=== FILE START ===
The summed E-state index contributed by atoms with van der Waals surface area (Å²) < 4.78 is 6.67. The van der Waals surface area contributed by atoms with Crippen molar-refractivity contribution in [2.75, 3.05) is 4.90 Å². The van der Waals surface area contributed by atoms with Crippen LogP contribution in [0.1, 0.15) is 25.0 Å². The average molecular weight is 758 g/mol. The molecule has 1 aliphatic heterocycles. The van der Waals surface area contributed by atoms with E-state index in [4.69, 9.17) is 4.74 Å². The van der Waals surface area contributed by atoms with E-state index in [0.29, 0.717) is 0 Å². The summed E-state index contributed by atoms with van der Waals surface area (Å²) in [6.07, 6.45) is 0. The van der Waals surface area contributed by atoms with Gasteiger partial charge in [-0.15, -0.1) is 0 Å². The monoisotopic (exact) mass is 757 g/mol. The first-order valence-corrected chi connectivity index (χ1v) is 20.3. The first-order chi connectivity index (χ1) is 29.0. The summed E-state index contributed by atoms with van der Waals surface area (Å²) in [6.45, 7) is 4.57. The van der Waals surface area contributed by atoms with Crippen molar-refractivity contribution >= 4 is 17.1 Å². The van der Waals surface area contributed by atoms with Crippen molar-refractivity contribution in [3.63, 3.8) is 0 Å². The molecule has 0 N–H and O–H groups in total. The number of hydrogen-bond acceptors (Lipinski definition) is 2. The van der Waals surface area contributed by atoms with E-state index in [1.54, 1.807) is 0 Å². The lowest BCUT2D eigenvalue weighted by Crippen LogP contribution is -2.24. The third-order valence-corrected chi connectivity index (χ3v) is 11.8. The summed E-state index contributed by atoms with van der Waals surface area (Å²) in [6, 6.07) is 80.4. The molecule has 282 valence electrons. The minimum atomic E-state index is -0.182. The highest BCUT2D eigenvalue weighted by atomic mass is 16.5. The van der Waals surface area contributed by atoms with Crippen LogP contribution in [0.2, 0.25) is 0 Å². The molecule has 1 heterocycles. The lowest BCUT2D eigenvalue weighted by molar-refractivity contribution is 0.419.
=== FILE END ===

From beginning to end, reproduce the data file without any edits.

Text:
The summed E-state index contributed by atoms with van der Waals surface area (Å²) < 4.78 is 6.67. The van der Waals surface area contributed by atoms with Crippen molar-refractivity contribution in [2.75, 3.05) is 4.90 Å². The van der Waals surface area contributed by atoms with Crippen LogP contribution in [0.1, 0.15) is 25.0 Å². The average molecular weight is 758 g/mol. The molecule has 1 aliphatic heterocycles. The van der Waals surface area contributed by atoms with E-state index in [4.69, 9.17) is 4.74 Å². The van der Waals surface area contributed by atoms with E-state index in [0.29, 0.717) is 0 Å². The summed E-state index contributed by atoms with van der Waals surface area (Å²) in [6.07, 6.45) is 0. The van der Waals surface area contributed by atoms with Gasteiger partial charge in [-0.15, -0.1) is 0 Å². The monoisotopic (exact) mass is 757 g/mol. The first-order valence-corrected chi connectivity index (χ1v) is 20.3. The first-order chi connectivity index (χ1) is 29.0. The summed E-state index contributed by atoms with van der Waals surface area (Å²) in [6.45, 7) is 4.57. The van der Waals surface area contributed by atoms with Crippen molar-refractivity contribution >= 4 is 17.1 Å². The van der Waals surface area contributed by atoms with Crippen molar-refractivity contribution in [3.63, 3.8) is 0 Å². The molecule has 0 N–H and O–H groups in total. The number of hydrogen-bond acceptors (Lipinski definition) is 2. The van der Waals surface area contributed by atoms with E-state index in [1.54, 1.807) is 0 Å². The lowest BCUT2D eigenvalue weighted by Crippen LogP contribution is -2.24. The third-order valence-corrected chi connectivity index (χ3v) is 11.8. The summed E-state index contributed by atoms with van der Waals surface area (Å²) in [6, 6.07) is 80.4. The molecule has 282 valence electrons. The minimum atomic E-state index is -0.182. The highest BCUT2D eigenvalue weighted by atomic mass is 16.5. The van der Waals surface area contributed by atoms with Crippen LogP contribution in [0.2, 0.25) is 0 Å². The molecule has 1 heterocycles. The lowest BCUT2D eigenvalue weighted by molar-refractivity contribution is 0.419.